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|Title:||Enhanced trabecular-bone calcium deposition in female rats with a high physiological dose of prolactin diminishes after ovariectomy|
|Keywords:||Biochemistry, Genetics and Molecular Biology;Pharmacology, Toxicology and Pharmaceutics|
|Citation:||Canadian Journal of Physiology and Pharmacology. Vol.84, No.10 (2006), 993-1001|
|Abstract:||Although an increase in trabecular-bone calcium deposition has been shown to be regulated by prolactin during lactation, the physiological significance of prolactin in bone calcium metabolism in nonlactating rats remains unclear. This investigation sought to demonstrate the effects of endogenous prolactin and a high physiological dose of exogenous prolactin on bone turnover and bone calcium deposition in normal female rats, using the 45Ca-labeling technique. Our results showed that suppression of endogenous prolactin with 6 mg/kg bromocriptine for 15 days significantly enhanced bone formation, but not bone resorption, in primarily trabecular sites, resulting in a significant increase in calcium deposition in the sternum and vertebrae, from -0.20 ± 0.07 to 0.40 ± 0.09 (p < 0.05) and -0.07 ± 0.11 to 0.34 ± 0.06 (p < 0.05) mmol Ca·(g dry mass)-1, respectively. Similarly, 2.5 mg/kg prolactin, a high physiological dose, increased sternal and vertebral calcium deposition, from -0.20 ± 0.07 to 0.24 ± 0.09 (p < 0.05) and -0.07 ± 0.11 to 0.25 ± 0.18 (p < 0.05) mmol Ca·(g dry mass)-1, respectively, by increasing bone formation more than bone resorption. However, as expected, prolactin had no effect on the tibia or femur, which are primarily cortical sites. Because several actions of prolactin have been known to be estradiol-dependent, we further investigated the dependence of prolactin action on 17β-estradiol. We found that 2.5 mg/kg prolactin did not increase sternal calcium deposition in ovariectomized rats. However, 10 μg/kg 17β-estradiol supplementation restored the action of prolactin. Ovariectomized rats given 17β-estradiol plus prolactin also manifested slightly but significantly higher sternal total calcium content than sham-operated rats, (4.58 ± 0.12 vs. 4.36 ± 0.11 mmol Ca·(g dry mass)-1 (p < 0.05)). We concluded that a high physiological dose of prolactin promoted calcium deposition in primarily trabecular sites of nonlactating rats. This effect was diminished after ovariectomy. In addition, we showed that basal endogenous prolactin played a role in the maintenance of normal trabecular-bone turnover. © 2006 NRC.|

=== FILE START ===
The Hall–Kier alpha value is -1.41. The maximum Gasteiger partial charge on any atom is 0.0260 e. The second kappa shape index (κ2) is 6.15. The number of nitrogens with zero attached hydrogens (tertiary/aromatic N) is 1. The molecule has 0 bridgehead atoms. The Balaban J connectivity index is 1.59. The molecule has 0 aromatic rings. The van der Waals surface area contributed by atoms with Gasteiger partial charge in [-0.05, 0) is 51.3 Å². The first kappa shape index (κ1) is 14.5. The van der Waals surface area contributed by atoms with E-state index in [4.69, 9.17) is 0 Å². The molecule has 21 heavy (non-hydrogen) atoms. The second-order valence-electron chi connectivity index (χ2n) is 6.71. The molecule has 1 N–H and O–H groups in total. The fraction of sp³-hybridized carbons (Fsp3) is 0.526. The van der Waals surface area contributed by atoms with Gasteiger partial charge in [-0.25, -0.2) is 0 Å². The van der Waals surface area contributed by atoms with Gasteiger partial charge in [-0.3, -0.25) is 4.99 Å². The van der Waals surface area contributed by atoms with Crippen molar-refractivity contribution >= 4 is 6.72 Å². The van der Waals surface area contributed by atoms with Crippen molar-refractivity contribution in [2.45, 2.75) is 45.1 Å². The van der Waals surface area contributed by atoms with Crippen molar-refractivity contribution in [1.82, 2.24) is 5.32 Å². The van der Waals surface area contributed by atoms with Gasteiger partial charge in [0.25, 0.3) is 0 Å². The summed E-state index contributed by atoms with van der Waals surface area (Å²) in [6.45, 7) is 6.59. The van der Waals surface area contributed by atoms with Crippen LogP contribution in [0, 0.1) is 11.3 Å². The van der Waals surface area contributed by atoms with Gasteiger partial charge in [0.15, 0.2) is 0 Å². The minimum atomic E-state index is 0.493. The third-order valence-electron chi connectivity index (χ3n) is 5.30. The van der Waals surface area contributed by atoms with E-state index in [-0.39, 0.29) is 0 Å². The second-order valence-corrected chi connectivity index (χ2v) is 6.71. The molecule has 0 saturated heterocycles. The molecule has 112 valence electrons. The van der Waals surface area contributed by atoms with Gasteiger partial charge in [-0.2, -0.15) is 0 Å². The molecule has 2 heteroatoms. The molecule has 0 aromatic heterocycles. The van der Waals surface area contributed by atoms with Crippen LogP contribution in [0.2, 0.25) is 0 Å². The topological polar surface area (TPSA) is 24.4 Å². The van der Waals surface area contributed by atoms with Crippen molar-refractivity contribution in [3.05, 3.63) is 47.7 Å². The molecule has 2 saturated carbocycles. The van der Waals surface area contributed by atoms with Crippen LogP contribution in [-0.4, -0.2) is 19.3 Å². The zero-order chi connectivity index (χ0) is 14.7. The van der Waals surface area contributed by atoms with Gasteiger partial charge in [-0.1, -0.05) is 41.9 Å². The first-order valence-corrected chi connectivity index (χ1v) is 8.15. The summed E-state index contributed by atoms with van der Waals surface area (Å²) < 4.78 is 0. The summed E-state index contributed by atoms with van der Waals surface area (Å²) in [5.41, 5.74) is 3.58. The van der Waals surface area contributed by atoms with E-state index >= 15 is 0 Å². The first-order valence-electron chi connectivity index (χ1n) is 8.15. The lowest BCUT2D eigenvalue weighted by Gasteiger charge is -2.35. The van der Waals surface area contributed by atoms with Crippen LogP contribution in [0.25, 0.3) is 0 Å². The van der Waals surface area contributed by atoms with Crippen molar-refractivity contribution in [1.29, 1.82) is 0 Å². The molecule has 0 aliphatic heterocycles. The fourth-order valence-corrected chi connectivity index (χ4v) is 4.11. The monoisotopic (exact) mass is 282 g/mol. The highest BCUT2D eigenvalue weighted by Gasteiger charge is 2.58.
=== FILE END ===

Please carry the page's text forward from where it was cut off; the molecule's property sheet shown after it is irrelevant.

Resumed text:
|Appears in Collections:||Scopus 2006-2010|
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